Here’s a 3 year old sleep schedule that’ll make the transition from toddler to preschooler bearable. It also makes for happy well-rested children.
So far I have had 4 three year olds.
And I’ve got one on the way shortly.
We often think we have sleeping all figured out when they’re babies and they finally sleep through the night. Then, we get through the 4 month sleep regression, then a 2 year sleep regression… and then… for goodness’ sake…
We’ve got the sleeping transitions that occur when our little ones are 3.
So saddle up… this post will help you figure out wake times, bedtimes, nap times, and how to drop that afternoon nap if your little one is ready.
The 3 Year Old Sleep Schedule You’ll Be Able To Keep
Without further ado…. let’s dive in.
A Sample 3 Year Old Sleep Schedule
Your child’s schedule will be whatever works for your family. I have a stay at home mom schedule so I’ll share mine here as a starting point. I currently have a 3 year old and this is his 3 year old sleep routine.
This is what my son’s days look like, more or less.
You’ll notice I don’t have every hour or even every two hour block laid out, but the “bones” of the routine (wake up, eat, nap, eat, bed) I do.
- 7:30 a.m. | Wake up, come out, eat breakfast
- 8:00 a.m. | Read aloud time with older siblings (I homeschool, here are homeschooling pros and cons if you’re considering it)
- 8:45 a.m. | Outdoor play
- 11:00 a.m. | Cartoons
- 12:00 p.m. | Eat lunch then free play
- 1:00 p.m. | Nap or rest time (he still naps nearly every day)
- 3:00 p.m. | Come out of room, have snack, free play
- 5:30 p.m. | Dinner, bath, bedtime routine, etc.
- 7:30 or 8:00 p.m. | Bed
Whether he “seems tired” or not at 1 p.m. or bedtime, he goes to the crib anyway. 9 times out of 10 he’ll fall asleep quickly.
When adults get tired we drag, lose energy, and act sluggish. When 3 year olds get tired they become hyper, loud, and defiant.
Don’t wait until your child “seems tired” to put him down to sleep.
Wake Time — Get A Clock? (Important For 3 Year Olds!)
So, your 3 year old’s wake up time will vary depending on their situation.
If they go to daycare.
If they’re in preschool.
Or, if they are at home with you.
There’s no need to create a random time just to have one, but the goal is to have a normal time that you shoot for each day that your child can sleep to.
Or, if it suits you, a time that you are OK with your child waking up. The reason this is important is because whatever time they start waking up routinely is the time they’ll keep.
Our kids are not allowed to come out of their rooms and start the day until 7:30 a.m. Most sleep until at least 7 anyway, but they use this inexpensive clock you can get on Amazon to know when they are okay to come out of their room and start the day.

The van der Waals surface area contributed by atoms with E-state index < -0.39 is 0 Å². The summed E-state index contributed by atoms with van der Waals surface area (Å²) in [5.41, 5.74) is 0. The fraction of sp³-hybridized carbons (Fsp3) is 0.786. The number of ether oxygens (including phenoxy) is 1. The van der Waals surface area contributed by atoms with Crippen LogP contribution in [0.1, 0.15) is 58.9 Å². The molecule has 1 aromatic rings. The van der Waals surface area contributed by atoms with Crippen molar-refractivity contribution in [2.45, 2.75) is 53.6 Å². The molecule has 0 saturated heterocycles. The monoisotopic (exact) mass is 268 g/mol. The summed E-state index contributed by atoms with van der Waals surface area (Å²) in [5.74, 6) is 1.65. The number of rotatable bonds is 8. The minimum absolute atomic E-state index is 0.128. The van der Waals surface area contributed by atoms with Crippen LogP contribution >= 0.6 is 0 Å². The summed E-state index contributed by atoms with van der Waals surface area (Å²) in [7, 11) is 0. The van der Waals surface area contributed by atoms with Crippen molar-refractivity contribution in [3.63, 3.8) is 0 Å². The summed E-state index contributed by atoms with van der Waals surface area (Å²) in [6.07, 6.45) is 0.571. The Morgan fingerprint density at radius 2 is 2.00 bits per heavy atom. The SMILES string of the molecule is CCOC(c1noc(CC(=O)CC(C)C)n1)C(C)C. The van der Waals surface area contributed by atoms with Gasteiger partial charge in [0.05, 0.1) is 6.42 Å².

This is something that’ll bring you years of sanity. It also prevents kids from thinking 5:00 a.m. is a fine time to get up.
With the sleeping changes that come during the 3 year of your little one’s life, it’s important they start the day fairly regularly.
You may choose any time that suits your family, but get your child used to staying in their room and entertaining themselves for a short period of time.
Hold The Bones Of Your 3 Year Old’s Sleep Routine
If your 3 year old is starting to take shorter naps or skip naps, then the sleep schedule can lose all shape.
This isn’t necessarily bad, but beware.
Things get HAIRY if we throw the routine to the wayside and just go with whatever happens.
What ends up happening is the child will not fall asleep until 4:00 p.m. then will wake up at 5:30 p.m. to eat then run around overtired until 10:30 p.m. and then either wake up super early or end up sleeping late.
Only to repeat the chaos the next day.
If a child naps longer than they need, they are not tired enough to sleep at night, and this can lead to bedtime battles.
So how do we avoid this?
- Keep the bones of the routine. Keep the wake up time similar in the morning, wake your child up if they sleep much past the normal time. They will then be able to make up for that at naptime or an early bedtime.
- Don’t let your child take a nap late into the early evening. If your child falls asleep late for the nap (after, say, 3:30 p.m.) give your child an hour or so and then wake them up. This way they’ll be able to go to bed at the normal time.
- Wake your child up if they sleep too late. If your regular bedtime is 7:30 p.m., wake your child up by 3:30 p.m. so they will be tired by their regular bedtime. Sleeping too late will cause bedtime battles which can contribute to nightmares and night terrors.
- Keep mealtimes similar. Your child’s body will metabolize to the times you feed them. Remember getting hungry every day at the exact time that lunch is served? Keep the meal times as constant as you did before.
How To Drop Your Child’s Afternoon Nap
No 3 year old sleep schedule post would be complete without talking about how to drop the afternoon nap. It is very common during this year of life for your child to stop napping.
Here’s how my children have dropped their afternoon nap, for a point of reference. Remember, each child has their own particular sleep needs.